Egypt’s government press center said on Tuesday that it will suspend cooperation with the British Broadcast Center (BBC) over a recent report on the country’s human right records that Egyptian officials say contained “lies and allegations,” state news agency MENA reported.
The decision by the authority’s head Hussein Zein includes suspending all cooperation, including protocols and agreements, with the BBC until further notice, .
The decision comes a few days after the BBC published a documentary and a report on enforced disappearances and torture carried out by security forces since President Abdel Fattah El-Sisi came to power in 2014.
The National Media Authority also called for Egyptian officials and prominent individuals to boycott BBC.
The report came weeks before Sisi is to stand for re-election virtually unopposed after opponents halted their campaigns and a top challenger was jailed.
The BBC report stirred controversy after a young woman it described as having been disappeared by security forces was interviewed on Monday on a nightly talk show and denied the claim.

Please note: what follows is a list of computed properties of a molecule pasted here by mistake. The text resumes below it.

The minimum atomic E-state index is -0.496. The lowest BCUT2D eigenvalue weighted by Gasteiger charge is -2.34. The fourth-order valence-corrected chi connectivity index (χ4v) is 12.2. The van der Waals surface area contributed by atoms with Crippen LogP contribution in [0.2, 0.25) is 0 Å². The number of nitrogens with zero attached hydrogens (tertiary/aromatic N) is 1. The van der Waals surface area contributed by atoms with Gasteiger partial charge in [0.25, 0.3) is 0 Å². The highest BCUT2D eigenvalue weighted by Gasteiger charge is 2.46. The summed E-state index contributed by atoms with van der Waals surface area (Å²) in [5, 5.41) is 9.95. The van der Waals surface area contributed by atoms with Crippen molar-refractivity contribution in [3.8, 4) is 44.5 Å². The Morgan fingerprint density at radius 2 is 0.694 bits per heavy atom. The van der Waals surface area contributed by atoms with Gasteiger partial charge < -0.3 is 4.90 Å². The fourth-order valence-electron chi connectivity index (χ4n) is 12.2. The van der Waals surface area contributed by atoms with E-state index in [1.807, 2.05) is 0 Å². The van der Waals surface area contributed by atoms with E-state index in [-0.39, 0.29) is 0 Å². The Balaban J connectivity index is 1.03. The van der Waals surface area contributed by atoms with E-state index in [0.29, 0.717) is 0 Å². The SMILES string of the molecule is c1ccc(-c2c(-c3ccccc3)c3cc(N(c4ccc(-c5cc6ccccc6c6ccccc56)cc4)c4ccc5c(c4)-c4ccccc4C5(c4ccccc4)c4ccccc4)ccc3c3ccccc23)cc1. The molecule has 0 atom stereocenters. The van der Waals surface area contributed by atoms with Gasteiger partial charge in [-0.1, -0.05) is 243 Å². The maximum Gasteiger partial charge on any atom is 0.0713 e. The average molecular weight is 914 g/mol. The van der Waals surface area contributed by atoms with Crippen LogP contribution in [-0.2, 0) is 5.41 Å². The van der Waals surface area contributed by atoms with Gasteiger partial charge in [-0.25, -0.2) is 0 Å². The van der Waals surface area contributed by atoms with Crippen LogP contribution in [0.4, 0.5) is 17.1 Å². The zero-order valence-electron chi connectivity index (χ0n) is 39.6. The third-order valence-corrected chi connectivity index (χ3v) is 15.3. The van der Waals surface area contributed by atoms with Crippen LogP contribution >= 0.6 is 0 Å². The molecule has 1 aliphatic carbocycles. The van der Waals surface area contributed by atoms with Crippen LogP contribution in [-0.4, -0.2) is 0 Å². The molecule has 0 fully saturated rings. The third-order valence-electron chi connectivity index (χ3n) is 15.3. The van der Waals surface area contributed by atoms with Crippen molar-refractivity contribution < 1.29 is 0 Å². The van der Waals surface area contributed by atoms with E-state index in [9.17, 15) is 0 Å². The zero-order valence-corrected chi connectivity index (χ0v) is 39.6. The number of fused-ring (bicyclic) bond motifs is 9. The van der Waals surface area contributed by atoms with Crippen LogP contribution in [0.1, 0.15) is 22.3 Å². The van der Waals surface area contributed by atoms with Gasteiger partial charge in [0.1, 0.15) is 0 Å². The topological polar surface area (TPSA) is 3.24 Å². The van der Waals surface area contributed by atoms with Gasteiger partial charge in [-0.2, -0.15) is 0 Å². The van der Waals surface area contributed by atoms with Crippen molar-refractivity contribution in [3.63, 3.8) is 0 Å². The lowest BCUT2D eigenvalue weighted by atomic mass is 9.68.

A spokesperson for the BBC said: “We are aware of the reports about this BBC story on Egyptian TV and of the comments of the head of the State Information Service. We stand by the integrity of our reporting teams.”
After the woman’s talk show appearance, Egypt’s State Information Service (SIS), which runs its foreign press center, called on “all Egyptian officials and sectors of the Egyptian elite wishing to do so, to boycott conducting media interviews and meetings with BBC correspondents and editors until the BBC issues a formal apology.”
SIS also asked that the BBC publish a statement it had prepared “refuting the professional errors and violations as well as the allegations on the situation in Egypt.”
Rights groups say there is a growing crackdown against political opponents ahead of the election, while Egypt has banned scores of local news websites since May.
This article has been adapted from its original source.
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